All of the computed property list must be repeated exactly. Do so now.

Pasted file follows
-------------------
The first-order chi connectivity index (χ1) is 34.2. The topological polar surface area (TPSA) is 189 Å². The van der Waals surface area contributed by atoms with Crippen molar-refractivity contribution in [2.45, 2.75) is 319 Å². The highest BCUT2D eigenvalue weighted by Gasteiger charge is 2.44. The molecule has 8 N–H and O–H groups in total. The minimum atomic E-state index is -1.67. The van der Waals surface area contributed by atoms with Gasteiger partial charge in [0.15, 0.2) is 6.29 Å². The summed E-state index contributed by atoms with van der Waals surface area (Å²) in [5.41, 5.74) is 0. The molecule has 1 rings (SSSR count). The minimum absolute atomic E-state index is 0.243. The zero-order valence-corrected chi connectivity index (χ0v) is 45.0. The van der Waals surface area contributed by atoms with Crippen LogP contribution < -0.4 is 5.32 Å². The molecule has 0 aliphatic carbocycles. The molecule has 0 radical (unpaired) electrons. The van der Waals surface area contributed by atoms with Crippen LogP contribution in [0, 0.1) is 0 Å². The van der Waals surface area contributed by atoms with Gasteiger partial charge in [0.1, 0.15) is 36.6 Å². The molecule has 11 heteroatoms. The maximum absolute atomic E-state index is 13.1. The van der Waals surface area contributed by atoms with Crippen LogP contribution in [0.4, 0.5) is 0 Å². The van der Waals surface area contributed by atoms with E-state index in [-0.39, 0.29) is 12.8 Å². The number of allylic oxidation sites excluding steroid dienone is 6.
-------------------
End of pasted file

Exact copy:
The first-order chi connectivity index (χ1) is 34.2. The topological polar surface area (TPSA) is 189 Å². The van der Waals surface area contributed by atoms with Crippen molar-refractivity contribution in [2.45, 2.75) is 319 Å². The highest BCUT2D eigenvalue weighted by Gasteiger charge is 2.44. The molecule has 8 N–H and O–H groups in total. The minimum atomic E-state index is -1.67. The van der Waals surface area contributed by atoms with Gasteiger partial charge in [0.15, 0.2) is 6.29 Å². The summed E-state index contributed by atoms with van der Waals surface area (Å²) in [5.41, 5.74) is 0. The molecule has 1 rings (SSSR count). The minimum absolute atomic E-state index is 0.243. The zero-order valence-corrected chi connectivity index (χ0v) is 45.0. The van der Waals surface area contributed by atoms with Crippen LogP contribution < -0.4 is 5.32 Å². The molecule has 0 aliphatic carbocycles. The molecule has 0 radical (unpaired) electrons. The van der Waals surface area contributed by atoms with Crippen LogP contribution in [0, 0.1) is 0 Å². The van der Waals surface area contributed by atoms with Gasteiger partial charge in [0.1, 0.15) is 36.6 Å². The molecule has 11 heteroatoms. The maximum absolute atomic E-state index is 13.1. The van der Waals surface area contributed by atoms with Crippen LogP contribution in [0.4, 0.5) is 0 Å². The van der Waals surface area contributed by atoms with E-state index in [-0.39, 0.29) is 12.8 Å². The number of allylic oxidation sites excluding steroid dienone is 6.